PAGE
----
The plan was to spend the morning driving around as many old sites as we could and then head to the RSPB bird sanctuary at Hermaness for a spot of puffin spotting. By then we were hoping the weather might have cleared a little.

 First off then was the Stone of Gunnister. A strange flat stone with a series of obviously man made scooped depressions around the edge.

On next to a large standing stone. I don't often include people but this gives a nice idea of size and also just how nasty the weather was!

We weren't disposed to linger I'm afraid and it was on to the ruins of the broch at Underhoull. After Mousa this was a bit of an anticlimax, being largely ruined but an imposing construction nonetheless.
Underhoull has a wealth of remains and we braved the wind and rain to walk down to the lowest building, a Viking house. This is now down to foundation level but you can see the layout of the rooms and the  entrance to the souterrain. No we didn't attempt to go in. I was in more of  a hurry to return to the car and escape from the wind.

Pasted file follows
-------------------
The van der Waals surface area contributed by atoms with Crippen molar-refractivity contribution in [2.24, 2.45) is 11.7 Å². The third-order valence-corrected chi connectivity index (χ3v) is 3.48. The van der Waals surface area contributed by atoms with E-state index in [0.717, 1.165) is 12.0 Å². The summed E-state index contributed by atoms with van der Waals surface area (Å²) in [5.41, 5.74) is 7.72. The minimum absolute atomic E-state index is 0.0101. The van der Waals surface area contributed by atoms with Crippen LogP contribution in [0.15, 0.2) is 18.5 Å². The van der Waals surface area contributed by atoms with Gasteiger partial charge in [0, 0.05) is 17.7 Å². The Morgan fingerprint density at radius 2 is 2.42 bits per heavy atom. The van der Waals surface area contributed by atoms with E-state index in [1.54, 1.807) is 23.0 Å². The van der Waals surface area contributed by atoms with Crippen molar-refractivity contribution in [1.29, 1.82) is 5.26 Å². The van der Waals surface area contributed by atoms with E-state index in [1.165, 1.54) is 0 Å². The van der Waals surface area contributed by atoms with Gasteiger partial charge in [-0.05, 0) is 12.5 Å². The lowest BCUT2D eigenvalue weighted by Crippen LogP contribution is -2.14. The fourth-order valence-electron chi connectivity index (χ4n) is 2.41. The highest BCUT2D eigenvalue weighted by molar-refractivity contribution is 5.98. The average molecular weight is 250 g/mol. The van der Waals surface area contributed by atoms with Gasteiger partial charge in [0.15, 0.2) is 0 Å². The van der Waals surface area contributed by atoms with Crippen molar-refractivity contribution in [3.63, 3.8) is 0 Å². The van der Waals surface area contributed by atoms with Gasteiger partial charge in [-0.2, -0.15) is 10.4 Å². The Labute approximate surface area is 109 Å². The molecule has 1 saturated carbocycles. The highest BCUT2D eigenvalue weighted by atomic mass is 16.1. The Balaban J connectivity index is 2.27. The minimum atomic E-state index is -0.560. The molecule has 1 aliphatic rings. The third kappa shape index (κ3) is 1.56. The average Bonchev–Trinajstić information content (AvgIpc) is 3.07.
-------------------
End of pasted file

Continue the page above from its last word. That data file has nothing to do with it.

Wonderful views though across the bay and out to sea.

Unable to delay any longer so off to Hermaness and the puffins. It is a long walk from the car park to the cliffs where the birds nest nut the RSPB has boarded 90% of it so it is an easy walk.

And puffins we saw! Not that many but they were remarkably unafraid and came to within a couple of feet of where we were sitting. They are incredibly entertaining to watch.

 The established pairs were engaged in the mating ritual of rubbing beaks and doing their best to ignore the attempted interruptions of single puffins looking for a mate.

I do need to work on my bird photography skills. This was the best shot of the lot and it still isn't good.

Still had a little time to kill before we had to return to our accommodation so we took the car to the furthest point of the island which is accessible by road to see the remains of a wheelhouse.

Wheelhouses are so named for the rooms arranged around a central communal space and seem to be unique to Shetland and the Hebrides. This one is now being lost to the elements. Half of it has gone over the cliff edge already.

If we thought the weather had been bad before, it was nothing compared to this site. The wind was coming straight from the arctic and so strong it was hard to stand against it. The rain was being literally thrown at us. The conditions were so harsh that it was too much even for the local sheep who are extremely hardy and we were greeted by the sad site of a ewe standing guard over the frozen body of her dead lamb.

By now we'd had enough and stopped off at Foords Chocolates  for a hot drink and a piece of cake. Thoroughly recommended. The Belgian chocolate cake was magnificent and a fitting end to the day.